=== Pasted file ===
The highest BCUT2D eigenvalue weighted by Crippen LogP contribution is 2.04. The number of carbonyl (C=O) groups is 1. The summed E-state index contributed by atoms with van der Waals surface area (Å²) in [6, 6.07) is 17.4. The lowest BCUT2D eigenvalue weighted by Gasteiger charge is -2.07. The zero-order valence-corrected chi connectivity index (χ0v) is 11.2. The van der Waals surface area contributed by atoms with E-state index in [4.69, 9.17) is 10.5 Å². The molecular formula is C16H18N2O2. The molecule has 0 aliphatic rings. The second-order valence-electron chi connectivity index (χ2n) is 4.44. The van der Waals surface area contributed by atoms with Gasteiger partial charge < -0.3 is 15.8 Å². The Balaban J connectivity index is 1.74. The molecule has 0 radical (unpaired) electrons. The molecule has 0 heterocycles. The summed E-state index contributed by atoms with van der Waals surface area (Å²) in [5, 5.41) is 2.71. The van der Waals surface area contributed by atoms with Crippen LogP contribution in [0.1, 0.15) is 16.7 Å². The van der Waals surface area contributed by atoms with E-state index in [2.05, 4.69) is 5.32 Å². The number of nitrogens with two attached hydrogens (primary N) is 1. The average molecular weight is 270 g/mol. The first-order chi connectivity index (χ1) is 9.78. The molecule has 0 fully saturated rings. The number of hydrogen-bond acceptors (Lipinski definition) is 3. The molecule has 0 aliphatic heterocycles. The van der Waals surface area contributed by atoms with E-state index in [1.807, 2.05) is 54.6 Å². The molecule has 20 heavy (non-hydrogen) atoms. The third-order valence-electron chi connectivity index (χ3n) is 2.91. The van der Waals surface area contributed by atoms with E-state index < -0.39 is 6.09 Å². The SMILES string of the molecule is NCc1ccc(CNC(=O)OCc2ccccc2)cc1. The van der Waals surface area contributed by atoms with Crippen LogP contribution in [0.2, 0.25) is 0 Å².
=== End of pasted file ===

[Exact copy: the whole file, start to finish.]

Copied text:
The highest BCUT2D eigenvalue weighted by Crippen LogP contribution is 2.04. The number of carbonyl (C=O) groups is 1. The summed E-state index contributed by atoms with van der Waals surface area (Å²) in [6, 6.07) is 17.4. The lowest BCUT2D eigenvalue weighted by Gasteiger charge is -2.07. The zero-order valence-corrected chi connectivity index (χ0v) is 11.2. The van der Waals surface area contributed by atoms with E-state index in [4.69, 9.17) is 10.5 Å². The molecular formula is C16H18N2O2. The molecule has 0 aliphatic rings. The second-order valence-electron chi connectivity index (χ2n) is 4.44. The van der Waals surface area contributed by atoms with Gasteiger partial charge < -0.3 is 15.8 Å². The Balaban J connectivity index is 1.74. The molecule has 0 radical (unpaired) electrons. The molecule has 0 heterocycles. The summed E-state index contributed by atoms with van der Waals surface area (Å²) in [5, 5.41) is 2.71. The van der Waals surface area contributed by atoms with Crippen LogP contribution in [0.1, 0.15) is 16.7 Å². The van der Waals surface area contributed by atoms with E-state index in [2.05, 4.69) is 5.32 Å². The number of nitrogens with two attached hydrogens (primary N) is 1. The average molecular weight is 270 g/mol. The first-order chi connectivity index (χ1) is 9.78. The molecule has 0 fully saturated rings. The number of hydrogen-bond acceptors (Lipinski definition) is 3. The molecule has 0 aliphatic heterocycles. The van der Waals surface area contributed by atoms with E-state index in [1.807, 2.05) is 54.6 Å². The molecule has 20 heavy (non-hydrogen) atoms. The third-order valence-electron chi connectivity index (χ3n) is 2.91. The van der Waals surface area contributed by atoms with E-state index < -0.39 is 6.09 Å². The SMILES string of the molecule is NCc1ccc(CNC(=O)OCc2ccccc2)cc1. The van der Waals surface area contributed by atoms with Crippen LogP contribution in [0.2, 0.25) is 0 Å².